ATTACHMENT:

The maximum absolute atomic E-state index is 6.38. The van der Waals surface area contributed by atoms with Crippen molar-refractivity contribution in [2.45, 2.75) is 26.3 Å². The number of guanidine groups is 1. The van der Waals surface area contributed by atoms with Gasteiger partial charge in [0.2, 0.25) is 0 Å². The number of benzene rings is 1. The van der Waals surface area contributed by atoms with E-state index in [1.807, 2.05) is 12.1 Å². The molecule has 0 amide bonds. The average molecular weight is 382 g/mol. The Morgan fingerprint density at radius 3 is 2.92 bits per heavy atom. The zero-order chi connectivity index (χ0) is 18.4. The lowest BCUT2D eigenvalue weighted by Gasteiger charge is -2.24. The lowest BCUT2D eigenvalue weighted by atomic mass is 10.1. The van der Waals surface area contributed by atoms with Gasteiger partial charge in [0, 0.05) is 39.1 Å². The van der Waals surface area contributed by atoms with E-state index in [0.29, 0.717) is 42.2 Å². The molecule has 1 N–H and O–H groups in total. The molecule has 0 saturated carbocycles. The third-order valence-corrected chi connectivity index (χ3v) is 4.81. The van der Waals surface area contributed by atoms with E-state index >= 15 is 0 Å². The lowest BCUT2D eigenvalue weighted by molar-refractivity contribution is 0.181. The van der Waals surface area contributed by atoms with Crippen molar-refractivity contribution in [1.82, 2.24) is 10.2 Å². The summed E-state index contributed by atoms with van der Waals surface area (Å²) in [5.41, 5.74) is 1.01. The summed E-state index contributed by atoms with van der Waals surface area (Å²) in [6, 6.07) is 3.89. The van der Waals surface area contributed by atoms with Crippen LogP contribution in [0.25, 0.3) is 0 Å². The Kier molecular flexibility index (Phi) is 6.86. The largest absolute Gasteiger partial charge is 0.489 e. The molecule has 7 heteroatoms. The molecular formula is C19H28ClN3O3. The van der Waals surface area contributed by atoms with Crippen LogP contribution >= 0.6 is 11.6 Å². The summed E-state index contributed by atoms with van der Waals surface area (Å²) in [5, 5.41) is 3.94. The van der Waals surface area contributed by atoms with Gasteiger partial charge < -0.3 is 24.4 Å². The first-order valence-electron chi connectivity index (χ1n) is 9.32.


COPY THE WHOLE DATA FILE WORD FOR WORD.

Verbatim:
The maximum absolute atomic E-state index is 6.38. The van der Waals surface area contributed by atoms with Crippen molar-refractivity contribution in [2.45, 2.75) is 26.3 Å². The number of guanidine groups is 1. The van der Waals surface area contributed by atoms with Gasteiger partial charge in [0.2, 0.25) is 0 Å². The number of benzene rings is 1. The van der Waals surface area contributed by atoms with E-state index in [1.807, 2.05) is 12.1 Å². The molecule has 0 amide bonds. The average molecular weight is 382 g/mol. The Morgan fingerprint density at radius 3 is 2.92 bits per heavy atom. The zero-order chi connectivity index (χ0) is 18.4. The lowest BCUT2D eigenvalue weighted by Gasteiger charge is -2.24. The lowest BCUT2D eigenvalue weighted by atomic mass is 10.1. The van der Waals surface area contributed by atoms with Gasteiger partial charge in [0, 0.05) is 39.1 Å². The van der Waals surface area contributed by atoms with E-state index in [0.29, 0.717) is 42.2 Å². The molecule has 1 N–H and O–H groups in total. The molecule has 0 saturated carbocycles. The third-order valence-corrected chi connectivity index (χ3v) is 4.81. The van der Waals surface area contributed by atoms with E-state index >= 15 is 0 Å². The lowest BCUT2D eigenvalue weighted by molar-refractivity contribution is 0.181. The van der Waals surface area contributed by atoms with Crippen molar-refractivity contribution in [1.82, 2.24) is 10.2 Å². The summed E-state index contributed by atoms with van der Waals surface area (Å²) in [5.41, 5.74) is 1.01. The summed E-state index contributed by atoms with van der Waals surface area (Å²) in [6, 6.07) is 3.89. The van der Waals surface area contributed by atoms with Crippen LogP contribution in [0.25, 0.3) is 0 Å². The Kier molecular flexibility index (Phi) is 6.86. The largest absolute Gasteiger partial charge is 0.489 e. The molecule has 7 heteroatoms. The molecular formula is C19H28ClN3O3. The van der Waals surface area contributed by atoms with Crippen LogP contribution >= 0.6 is 11.6 Å². The summed E-state index contributed by atoms with van der Waals surface area (Å²) in [5, 5.41) is 3.94. The van der Waals surface area contributed by atoms with Gasteiger partial charge < -0.3 is 24.4 Å². The first-order valence-electron chi connectivity index (χ1n) is 9.32.